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67 customer reviews

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Editorial Reviews

An older, reclusive man, Avery, (Brian Cox) has a best friend in his dog RED. When three teens kill Red for no reason, Avery sets out for justice and redemption, attempting to follow the letter of the law. But when the law fails him, and the boys' father (Tom Sizemore) clearly defines right and wrong in his own way, Avery must use whatever means possible.

Special Features


Product Details

  • Actors: Brian Cox, Noel Fisher, Kyle Gallner, Shiloh Fernandez, Kim Dickens
  • Directors: Lucky McKee, Trygve Allister Diesen
  • Writers: Jack Ketchum, Stephen Susco
  • Producers: Bill Straus, Chris Ridenhour, Gina Amador, Matthew Lesher
  • Format: Multiple Formats, Closed-captioned, Color, Dolby, NTSC, Subtitled, Widescreen
  • Language: English
  • Subtitles: Spanish
  • Region: Region 1 (U.S. and Canada only. Read more about DVD formats.)
  • Aspect Ratio: 1.78:1
  • Number of discs: 1
  • Rated: R (Restricted)
  • Studio: Magnolia
  • DVD Release Date: October 28, 2008
  • Run Time: 93 minutes
  • Average Customer Review: 4.2 out of 5 stars  See all reviews (67 customer reviews)
  • ASIN: B001CT8762
  • Amazon Best Sellers Rank: #90,536 in Movies & TV (See Top 100 in Movies & TV)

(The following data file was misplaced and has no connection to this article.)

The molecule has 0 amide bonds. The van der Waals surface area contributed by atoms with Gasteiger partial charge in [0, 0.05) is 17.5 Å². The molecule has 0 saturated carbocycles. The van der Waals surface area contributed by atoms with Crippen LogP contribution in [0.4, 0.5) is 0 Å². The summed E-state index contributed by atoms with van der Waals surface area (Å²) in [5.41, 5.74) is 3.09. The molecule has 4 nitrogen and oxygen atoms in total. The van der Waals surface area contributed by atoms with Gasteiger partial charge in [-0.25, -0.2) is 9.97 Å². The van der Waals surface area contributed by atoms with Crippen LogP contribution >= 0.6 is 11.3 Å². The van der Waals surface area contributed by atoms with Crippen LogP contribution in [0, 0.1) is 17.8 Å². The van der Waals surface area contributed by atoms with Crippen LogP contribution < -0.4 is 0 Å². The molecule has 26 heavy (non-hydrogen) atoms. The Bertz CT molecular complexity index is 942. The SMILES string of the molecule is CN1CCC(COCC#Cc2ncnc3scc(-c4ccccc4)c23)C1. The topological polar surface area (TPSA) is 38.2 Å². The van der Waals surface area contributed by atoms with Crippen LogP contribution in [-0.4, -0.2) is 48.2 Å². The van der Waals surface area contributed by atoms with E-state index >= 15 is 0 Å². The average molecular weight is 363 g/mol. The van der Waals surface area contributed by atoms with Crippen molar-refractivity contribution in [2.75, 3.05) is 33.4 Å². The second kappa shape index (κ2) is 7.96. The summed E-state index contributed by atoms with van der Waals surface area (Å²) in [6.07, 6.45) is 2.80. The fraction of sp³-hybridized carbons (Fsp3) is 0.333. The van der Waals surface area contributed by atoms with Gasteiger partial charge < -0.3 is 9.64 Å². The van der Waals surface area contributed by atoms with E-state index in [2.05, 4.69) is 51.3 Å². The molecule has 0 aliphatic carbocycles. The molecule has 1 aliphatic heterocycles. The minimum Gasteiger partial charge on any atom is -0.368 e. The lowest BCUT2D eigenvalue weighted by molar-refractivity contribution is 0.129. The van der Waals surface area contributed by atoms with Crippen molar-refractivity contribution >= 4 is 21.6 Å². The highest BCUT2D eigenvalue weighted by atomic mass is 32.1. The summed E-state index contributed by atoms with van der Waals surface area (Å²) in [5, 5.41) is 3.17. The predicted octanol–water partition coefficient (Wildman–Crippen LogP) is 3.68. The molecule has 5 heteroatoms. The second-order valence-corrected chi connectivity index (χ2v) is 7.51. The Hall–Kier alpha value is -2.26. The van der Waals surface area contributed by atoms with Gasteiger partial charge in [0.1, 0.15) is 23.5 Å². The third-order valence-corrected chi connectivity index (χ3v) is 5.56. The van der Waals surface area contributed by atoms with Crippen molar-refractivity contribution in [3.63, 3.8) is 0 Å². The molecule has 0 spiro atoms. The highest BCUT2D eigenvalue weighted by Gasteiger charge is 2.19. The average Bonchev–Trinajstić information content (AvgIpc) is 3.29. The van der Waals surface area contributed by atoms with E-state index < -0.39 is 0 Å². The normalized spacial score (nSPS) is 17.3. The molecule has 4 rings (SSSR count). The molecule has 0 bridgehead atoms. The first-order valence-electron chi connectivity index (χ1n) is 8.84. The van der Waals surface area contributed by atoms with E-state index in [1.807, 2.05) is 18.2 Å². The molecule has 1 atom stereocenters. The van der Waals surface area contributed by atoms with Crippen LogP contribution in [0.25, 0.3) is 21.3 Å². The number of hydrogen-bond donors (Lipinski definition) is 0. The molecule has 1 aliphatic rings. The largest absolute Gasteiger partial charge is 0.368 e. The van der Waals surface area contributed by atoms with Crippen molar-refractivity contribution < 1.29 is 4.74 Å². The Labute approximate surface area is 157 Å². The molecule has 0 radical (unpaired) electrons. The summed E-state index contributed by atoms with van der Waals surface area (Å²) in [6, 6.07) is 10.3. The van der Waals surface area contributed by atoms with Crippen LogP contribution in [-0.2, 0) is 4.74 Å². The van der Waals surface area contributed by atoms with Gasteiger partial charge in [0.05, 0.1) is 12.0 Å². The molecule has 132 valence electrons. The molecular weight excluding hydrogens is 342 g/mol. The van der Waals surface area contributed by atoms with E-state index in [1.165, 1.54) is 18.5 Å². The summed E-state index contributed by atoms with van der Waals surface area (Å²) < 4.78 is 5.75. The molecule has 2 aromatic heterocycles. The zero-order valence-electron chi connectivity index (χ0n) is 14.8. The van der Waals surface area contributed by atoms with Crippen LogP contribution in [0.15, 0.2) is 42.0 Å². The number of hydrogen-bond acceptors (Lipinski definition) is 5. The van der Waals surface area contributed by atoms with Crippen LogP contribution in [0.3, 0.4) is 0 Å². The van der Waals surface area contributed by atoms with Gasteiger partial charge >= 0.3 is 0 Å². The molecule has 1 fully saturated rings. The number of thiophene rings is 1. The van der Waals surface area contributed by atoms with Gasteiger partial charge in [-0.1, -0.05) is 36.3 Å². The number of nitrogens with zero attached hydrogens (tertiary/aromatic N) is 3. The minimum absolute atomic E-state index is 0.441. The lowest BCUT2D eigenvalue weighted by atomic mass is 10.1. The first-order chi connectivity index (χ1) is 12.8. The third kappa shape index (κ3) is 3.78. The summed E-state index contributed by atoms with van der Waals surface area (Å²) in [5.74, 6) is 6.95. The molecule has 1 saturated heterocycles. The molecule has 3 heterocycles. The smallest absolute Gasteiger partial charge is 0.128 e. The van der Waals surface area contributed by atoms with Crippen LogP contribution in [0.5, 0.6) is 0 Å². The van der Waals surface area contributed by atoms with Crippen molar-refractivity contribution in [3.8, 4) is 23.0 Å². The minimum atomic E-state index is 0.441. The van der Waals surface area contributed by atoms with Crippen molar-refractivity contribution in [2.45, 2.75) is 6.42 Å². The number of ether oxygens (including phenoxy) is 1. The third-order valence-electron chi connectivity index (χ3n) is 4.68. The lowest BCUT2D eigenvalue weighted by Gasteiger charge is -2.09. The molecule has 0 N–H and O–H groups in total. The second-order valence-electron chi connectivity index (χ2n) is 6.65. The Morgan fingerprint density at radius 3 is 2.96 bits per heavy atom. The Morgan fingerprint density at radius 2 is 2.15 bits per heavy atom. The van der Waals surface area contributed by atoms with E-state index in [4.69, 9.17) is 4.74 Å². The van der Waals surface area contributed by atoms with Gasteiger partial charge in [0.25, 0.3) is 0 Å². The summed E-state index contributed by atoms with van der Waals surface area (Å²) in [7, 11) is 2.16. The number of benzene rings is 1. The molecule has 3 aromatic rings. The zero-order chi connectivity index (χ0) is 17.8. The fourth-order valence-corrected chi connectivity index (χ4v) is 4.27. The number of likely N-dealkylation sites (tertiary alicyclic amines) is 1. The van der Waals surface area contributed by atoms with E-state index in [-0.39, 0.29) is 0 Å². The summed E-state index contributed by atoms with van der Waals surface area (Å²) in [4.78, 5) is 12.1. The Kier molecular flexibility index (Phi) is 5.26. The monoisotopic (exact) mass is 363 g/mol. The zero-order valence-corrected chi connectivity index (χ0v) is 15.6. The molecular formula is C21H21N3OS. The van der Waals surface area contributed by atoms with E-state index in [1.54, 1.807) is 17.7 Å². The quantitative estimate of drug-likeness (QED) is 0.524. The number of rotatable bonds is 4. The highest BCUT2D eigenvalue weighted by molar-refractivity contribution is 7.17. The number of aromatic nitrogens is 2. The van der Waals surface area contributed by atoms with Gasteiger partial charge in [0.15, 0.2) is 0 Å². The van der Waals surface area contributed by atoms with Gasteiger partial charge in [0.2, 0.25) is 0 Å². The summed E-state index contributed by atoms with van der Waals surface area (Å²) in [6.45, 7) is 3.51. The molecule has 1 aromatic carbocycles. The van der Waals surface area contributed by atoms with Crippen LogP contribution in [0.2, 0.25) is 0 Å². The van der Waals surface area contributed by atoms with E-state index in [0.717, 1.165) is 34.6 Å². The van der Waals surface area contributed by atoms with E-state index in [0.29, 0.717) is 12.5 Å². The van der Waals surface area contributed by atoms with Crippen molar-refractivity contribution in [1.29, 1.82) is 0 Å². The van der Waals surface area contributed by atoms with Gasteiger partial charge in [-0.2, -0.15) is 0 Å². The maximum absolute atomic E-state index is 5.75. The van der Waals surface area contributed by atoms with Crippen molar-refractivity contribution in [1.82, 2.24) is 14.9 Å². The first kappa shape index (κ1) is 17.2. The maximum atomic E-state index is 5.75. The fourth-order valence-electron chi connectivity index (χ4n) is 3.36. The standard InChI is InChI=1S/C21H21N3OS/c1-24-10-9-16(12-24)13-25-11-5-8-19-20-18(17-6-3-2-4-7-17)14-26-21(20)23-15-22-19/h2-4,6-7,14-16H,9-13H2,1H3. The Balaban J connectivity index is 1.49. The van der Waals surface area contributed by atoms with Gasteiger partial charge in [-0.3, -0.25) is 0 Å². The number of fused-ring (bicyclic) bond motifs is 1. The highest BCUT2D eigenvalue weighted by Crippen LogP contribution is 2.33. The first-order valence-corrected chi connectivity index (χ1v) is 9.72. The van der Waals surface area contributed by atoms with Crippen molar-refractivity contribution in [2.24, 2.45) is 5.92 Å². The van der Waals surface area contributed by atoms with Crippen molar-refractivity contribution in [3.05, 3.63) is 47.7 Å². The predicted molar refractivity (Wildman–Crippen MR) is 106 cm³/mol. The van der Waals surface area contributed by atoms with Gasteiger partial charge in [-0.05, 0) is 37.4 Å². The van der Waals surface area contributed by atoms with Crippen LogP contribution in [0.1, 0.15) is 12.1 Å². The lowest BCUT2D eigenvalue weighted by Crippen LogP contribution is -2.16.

• Learn more about "Red" on IMDb

Customer Reviews

Most Helpful Customer Reviews

44 of 47 people found the following review helpful By E. Barrios on September 26, 2008
Format: DVD
I can't comment on the DVD because I only saw the screener for this movie but that makes no difference, except if I wanted to judge the quality of the transfer in terms of video and audio fidelity.

Red made official selection for the Sundance Film Festival and deservedly so. Director Lucky McKee's telling of a man seeking justice for the murder of his dog is emotionally gripping yet ultimately satisfying in a Death Wish sort of way. The film works in terms of its directing and acting, which made me feel it's the best independent movie I've seen in a long time and possibly the best movie of 2008--period!

Robert Englund's performance, though short, was dead on. I think he's really come far as an actor. I found his portrayal of an unemployed carpenter, who happens to be the father of one of the three teens who shot Ludlow's dog, to be very convincing. He's matured as an actor and should do more roles outside of horror.

Tom Sizemore does a good job playing the evil father of the boy who shot the dog. He's your typical hunter-businessman who beats his wife and rules his household with authority. In other words, his morality is always at an all-time low.

Brian Cox, of course, stole the show with his role as the owner of Red. As a viewer, I felt convinced that he really lost his dog. In fact, so much so, that it got to the point where I wanted to jump into the television screen and help him get those suckers.

I will definitely own the DVD when it comes out. I can't imagine not adding this to my collection.

If you own a dog and think of it as being more than just a dog, perhaps more like a member of your family, you'll find this a difficult watch but bearable.

Those who are for animal rights in all forms will definitely find that your quota of vengeance will have been filled after seeing this poignant film.
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28 of 30 people found the following review helpful By Michael R Gates VINE VOICE on November 10, 2008
Format: DVD Verified Purchase